India’s contentious new farm laws have received the US government’s seal of approval, with the Biden administration welcoming “steps that would improve the efficiency” of markets and “attract greater private sector investment”.
In comments first made by the State Department, and reiterated by the US embassy in New Delhi on Thursday, the administration said that it “encouraged” differences between the Indian government and farmers to be resolved “through dialogue”.
Referring to internet restrictions at the protest sites along Delhi’s border, the US said it recognises that “unhindered access to information” is “fundamental to the freedom of expression and a hallmark of a thriving democracy”.
“We recognise that peaceful protests are a hallmark of any thriving democracy, and note that the Indian Supreme Court has stated the same,” the US embassy said. “We encourage that any differences between the parties be resolved through dialogue. In general, the United States welcomes steps that would improve the efficiency of India’s markets and attract greater private sector investment.”
The Ministry of External Affairs did not issue a formal response to the US administration’s statement. However, on Wednesday it did issue an official statement while responding to pop star Rihanna, teenage climate activist Greta Thunberg and lawyer-author Meena Harris, niece of US Vice President Kamala Harris’s comments on the farm laws.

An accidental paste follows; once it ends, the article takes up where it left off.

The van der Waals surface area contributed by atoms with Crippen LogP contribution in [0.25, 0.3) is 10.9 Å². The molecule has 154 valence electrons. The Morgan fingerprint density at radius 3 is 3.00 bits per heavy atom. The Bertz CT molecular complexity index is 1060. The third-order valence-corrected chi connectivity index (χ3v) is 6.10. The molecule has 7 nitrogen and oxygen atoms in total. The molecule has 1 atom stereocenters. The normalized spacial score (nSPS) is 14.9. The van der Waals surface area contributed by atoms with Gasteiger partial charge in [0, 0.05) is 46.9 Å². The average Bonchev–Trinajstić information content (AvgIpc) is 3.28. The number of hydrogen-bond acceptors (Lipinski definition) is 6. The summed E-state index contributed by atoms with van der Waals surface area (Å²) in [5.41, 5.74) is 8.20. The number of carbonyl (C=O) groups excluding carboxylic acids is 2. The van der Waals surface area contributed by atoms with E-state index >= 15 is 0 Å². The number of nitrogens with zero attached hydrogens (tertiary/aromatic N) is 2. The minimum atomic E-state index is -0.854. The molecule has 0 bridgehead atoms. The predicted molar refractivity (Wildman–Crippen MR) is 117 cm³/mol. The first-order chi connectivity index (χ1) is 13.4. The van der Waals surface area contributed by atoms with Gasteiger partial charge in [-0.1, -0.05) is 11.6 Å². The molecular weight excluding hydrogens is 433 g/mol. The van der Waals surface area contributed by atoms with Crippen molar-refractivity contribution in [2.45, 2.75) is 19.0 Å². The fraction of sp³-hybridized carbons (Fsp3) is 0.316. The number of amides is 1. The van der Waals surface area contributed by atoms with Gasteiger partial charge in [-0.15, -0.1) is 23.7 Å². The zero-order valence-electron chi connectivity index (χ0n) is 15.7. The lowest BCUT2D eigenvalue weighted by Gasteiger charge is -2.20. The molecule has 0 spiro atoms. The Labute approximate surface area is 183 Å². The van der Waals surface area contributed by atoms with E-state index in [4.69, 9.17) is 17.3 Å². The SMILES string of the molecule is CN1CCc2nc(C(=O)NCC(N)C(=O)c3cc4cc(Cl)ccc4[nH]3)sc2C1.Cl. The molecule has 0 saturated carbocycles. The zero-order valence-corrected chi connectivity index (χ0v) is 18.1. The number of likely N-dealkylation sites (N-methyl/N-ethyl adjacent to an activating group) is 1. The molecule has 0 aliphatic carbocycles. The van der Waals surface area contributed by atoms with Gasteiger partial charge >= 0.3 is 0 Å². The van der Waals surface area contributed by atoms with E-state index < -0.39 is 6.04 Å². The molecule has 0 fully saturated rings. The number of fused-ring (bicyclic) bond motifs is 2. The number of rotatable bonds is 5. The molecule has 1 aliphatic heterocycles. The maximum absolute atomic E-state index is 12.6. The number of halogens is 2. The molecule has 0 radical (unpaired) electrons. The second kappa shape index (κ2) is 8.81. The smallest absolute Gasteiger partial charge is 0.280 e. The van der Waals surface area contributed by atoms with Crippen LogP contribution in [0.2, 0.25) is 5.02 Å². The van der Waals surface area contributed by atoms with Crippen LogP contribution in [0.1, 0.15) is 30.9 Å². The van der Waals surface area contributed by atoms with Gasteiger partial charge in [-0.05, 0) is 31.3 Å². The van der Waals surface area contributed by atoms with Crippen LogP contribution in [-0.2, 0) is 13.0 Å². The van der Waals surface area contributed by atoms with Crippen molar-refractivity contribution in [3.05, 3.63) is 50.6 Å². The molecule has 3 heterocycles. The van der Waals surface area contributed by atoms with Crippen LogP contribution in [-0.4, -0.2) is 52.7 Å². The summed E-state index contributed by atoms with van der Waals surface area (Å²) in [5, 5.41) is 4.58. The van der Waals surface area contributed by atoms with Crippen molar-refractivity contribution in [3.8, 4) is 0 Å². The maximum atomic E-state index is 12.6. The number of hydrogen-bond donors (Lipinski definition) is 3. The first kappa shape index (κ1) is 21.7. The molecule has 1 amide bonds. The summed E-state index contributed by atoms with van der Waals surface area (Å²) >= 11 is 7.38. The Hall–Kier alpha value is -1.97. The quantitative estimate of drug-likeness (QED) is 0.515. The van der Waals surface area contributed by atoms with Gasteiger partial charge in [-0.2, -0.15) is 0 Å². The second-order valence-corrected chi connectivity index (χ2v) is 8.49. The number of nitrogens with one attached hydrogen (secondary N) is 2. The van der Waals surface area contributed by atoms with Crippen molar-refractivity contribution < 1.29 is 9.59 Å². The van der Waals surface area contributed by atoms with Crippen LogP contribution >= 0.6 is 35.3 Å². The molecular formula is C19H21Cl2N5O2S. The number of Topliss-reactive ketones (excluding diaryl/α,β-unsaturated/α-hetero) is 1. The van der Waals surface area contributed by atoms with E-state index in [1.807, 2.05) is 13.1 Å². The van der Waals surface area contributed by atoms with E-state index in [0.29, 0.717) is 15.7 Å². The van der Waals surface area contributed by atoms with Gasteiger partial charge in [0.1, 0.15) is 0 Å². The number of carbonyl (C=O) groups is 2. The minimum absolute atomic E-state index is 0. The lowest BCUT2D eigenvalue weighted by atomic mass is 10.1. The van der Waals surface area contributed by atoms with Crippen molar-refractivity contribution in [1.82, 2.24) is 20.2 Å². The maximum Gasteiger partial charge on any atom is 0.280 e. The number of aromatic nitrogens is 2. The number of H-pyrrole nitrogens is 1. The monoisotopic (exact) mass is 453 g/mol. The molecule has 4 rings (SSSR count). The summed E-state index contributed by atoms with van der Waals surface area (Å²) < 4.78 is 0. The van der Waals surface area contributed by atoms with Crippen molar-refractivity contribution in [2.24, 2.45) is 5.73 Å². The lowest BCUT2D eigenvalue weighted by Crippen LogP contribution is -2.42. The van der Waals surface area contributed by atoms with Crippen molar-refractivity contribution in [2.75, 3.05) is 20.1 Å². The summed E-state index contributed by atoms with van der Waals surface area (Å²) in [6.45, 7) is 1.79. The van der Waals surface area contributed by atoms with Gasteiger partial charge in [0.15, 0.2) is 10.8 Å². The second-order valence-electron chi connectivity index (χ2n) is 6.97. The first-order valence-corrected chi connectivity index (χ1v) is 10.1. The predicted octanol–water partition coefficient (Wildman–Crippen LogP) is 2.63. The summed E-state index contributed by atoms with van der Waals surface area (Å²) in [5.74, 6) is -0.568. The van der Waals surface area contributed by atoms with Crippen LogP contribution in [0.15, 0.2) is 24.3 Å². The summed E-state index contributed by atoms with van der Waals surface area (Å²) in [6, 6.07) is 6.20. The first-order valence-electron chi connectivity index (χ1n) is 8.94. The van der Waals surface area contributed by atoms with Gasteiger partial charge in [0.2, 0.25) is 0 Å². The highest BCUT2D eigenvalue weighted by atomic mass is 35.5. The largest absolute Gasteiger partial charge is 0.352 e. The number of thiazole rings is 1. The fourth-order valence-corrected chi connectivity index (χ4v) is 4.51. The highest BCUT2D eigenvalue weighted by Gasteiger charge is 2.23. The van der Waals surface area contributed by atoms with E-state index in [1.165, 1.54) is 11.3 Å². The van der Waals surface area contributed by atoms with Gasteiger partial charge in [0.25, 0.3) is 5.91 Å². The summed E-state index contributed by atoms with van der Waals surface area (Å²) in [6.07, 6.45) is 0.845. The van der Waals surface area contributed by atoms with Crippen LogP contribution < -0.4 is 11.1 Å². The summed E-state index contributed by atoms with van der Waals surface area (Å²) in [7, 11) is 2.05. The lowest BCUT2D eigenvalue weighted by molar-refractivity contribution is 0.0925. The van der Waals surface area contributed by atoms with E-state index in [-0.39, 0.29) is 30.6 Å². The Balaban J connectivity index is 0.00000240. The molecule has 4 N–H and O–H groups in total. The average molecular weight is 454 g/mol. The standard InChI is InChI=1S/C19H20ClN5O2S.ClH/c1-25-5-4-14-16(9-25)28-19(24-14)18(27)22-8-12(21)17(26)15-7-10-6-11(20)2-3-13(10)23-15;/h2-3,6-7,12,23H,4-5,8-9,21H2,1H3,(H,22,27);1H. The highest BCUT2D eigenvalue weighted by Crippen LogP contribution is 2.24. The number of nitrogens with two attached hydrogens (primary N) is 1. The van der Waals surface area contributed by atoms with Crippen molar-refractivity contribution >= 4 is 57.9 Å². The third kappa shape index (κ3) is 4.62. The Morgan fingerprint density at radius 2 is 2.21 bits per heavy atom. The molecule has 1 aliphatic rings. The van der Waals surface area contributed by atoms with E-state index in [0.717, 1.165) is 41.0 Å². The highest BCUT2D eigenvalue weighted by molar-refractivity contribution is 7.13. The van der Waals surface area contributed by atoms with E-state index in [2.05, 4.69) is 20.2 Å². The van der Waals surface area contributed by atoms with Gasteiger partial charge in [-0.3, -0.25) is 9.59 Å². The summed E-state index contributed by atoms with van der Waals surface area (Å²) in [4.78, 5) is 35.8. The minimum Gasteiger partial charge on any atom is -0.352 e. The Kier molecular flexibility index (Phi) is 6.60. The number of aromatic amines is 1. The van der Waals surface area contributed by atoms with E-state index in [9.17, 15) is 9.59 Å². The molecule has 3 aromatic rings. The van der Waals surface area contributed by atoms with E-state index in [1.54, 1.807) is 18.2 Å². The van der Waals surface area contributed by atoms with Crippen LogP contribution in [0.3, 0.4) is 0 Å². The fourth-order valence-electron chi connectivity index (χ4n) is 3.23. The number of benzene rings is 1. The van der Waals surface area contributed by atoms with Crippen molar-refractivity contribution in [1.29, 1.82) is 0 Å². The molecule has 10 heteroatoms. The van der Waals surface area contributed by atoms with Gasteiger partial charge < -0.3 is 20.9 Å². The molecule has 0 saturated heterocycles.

The government criticised “celebrities and others” for their comments in support of farmer protests, calling them “neither accurate nor responsible”.
“Before rushing to comment on such matters, we would urge that the facts be ascertained, and a proper understanding of the issues at hand be undertaken. The temptation of sensationalist social media hashtags and comments, especially when resorted to by celebrities and others, is neither accurate nor responsible,” the ministry said.
Last December, New Delhi summoned the Canadian convoy after Canada’s prime minister, Justin Trudeau, came out in support of the farmers
The government warned that such “actions”, if they continued, would have a “seriously damaging impact” on bilateral ties. Sikhs constitute less than 2 per cent of Canada’s population, but they are one of the most powerful immigrant groups in the country.
While Trudeau was the first head of a country to speak out on the protests, he was not the only foreign politician to do so. At least a dozen lawmakers from the UK, Australia and Canada have also voiced support for the farmers.